EUV key technology for IC production, inspection

Extreme ultraviolet (EUV) is shaping up to be a key technology for the production of next-generation chips and for performing the inspection functions necessary to ensure the quality of those chips.

October saw significant innovations on both production and inspection functions in the EUV space, with the U.S. Department of Energy’s Lawrence Berkeley National Laboratory developing an EUV microscope, ASML reporting milestones in its delivery of EUV lithography systems, and Imec providing enabling technology to ASML.

Berkeley Lab reported that it has partnered with colleagues at leading semiconductor manufacturers to create what it calls “the world’s most advanced extreme-ultraviolet (EUV) microscope.” Called SHARP (Semiconductor High-NA Actinic Reticle Review Project), the new microscope will help find imperfections and contaminants on photomasks. The lab reports that SHARP will outperform its eight-year-old AIT (Actinic Inspection Tool) with respect to resolution, speed, uniformity of illumination, and coherence control.

Berkeley Lab said the the $4.1 million, 1.5-year project will be led by Kenneth Goldberg of the Center for X-Ray Optics (CXRO) in Berkeley Lab’s Materials Science Division (MSD). Initially SHARP will be used in parallel with the existing AIT but will replace the aging tool by the last quarter of 2012.

On the lithography front, ASML reported that as of October it has shipped five of its NXE:3100 EUV lithography systems, with the sixth on its way. The company said that in the third quarter, the total number of wafers exposed on NXE:3100 systems nearly doubled, to more than 2,500. ASML said it expects EUV to coexist with immersion lithography systems in the short term, with the most complex chip layers fabricated with EUV and the less demanding layers with immersion technology.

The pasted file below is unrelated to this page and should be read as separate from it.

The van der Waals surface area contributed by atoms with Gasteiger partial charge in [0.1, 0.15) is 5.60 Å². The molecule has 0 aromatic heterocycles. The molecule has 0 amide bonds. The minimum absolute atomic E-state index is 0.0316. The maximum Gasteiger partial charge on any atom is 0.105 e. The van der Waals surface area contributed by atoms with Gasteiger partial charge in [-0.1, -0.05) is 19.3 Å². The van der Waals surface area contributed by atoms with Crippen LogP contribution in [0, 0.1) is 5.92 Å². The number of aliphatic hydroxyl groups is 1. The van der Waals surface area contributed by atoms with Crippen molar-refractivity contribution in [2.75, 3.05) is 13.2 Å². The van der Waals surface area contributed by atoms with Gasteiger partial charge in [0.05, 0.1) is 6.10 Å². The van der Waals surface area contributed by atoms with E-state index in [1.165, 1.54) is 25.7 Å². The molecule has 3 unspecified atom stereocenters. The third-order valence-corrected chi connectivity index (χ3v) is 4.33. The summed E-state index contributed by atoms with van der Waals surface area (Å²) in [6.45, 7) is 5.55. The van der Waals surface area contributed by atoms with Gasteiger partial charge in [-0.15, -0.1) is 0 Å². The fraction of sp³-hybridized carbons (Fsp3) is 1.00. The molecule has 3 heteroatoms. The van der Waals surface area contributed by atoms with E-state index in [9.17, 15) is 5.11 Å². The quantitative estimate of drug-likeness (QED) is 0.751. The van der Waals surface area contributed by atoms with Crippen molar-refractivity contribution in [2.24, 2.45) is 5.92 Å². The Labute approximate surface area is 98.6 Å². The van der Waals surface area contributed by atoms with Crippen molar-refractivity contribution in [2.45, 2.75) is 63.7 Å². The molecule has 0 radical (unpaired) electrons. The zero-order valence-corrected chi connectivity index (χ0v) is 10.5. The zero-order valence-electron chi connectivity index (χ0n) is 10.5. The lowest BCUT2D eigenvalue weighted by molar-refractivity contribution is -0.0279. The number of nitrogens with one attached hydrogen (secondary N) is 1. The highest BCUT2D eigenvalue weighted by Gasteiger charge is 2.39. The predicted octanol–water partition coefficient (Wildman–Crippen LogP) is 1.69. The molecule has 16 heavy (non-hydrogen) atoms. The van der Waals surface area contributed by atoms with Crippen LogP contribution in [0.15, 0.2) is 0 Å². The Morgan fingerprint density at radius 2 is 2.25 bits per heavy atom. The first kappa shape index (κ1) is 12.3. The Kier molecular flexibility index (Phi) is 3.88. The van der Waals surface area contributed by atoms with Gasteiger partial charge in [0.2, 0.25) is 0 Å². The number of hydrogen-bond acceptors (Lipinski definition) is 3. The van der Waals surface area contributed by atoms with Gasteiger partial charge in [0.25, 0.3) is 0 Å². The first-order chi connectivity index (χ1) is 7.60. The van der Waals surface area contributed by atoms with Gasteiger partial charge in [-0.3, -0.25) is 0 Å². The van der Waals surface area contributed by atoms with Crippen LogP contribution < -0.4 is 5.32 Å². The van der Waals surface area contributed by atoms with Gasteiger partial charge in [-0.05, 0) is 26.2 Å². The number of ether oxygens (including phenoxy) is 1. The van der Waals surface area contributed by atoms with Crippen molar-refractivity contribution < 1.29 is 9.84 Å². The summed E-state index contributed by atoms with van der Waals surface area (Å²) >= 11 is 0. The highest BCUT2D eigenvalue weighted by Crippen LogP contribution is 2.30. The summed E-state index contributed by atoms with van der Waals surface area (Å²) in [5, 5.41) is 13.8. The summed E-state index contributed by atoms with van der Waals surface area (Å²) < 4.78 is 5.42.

For its part, Imec, the research organization based in Leuven, Belgium, announced it has successfully qualified a chipset consisting of custom high-quality EUV sensor dies, which are being integrated into ASML’s NXE:3100 EUV lithography tools already in the field to improve the tools’ overlay and critical dimension (CD) performance. This milestone achievement, Imec said, confirms that its CMORE business line is ready to provide its partners with custom specialty chip solutions.

A user of ASML equipment as well as a supplier to ASML, Imec announced in July that it had successfully printed first EUV-light wafers with an ASML NXE:3100 preproduction scanner using an XTREME technologies Laser assisted Discharge Plasma (LDP) source. Imec said the tool showed significant improvement in throughput and overlay compared to ASML’s Alpha Demo Tool (ADT).

Posted 11/7/2011 10:16 AM. Go to top of the “Rick’s Blog” main page.

Sponsored Recommendations


To join the conversation, and become an exclusive member of Electronic Design, create an account today!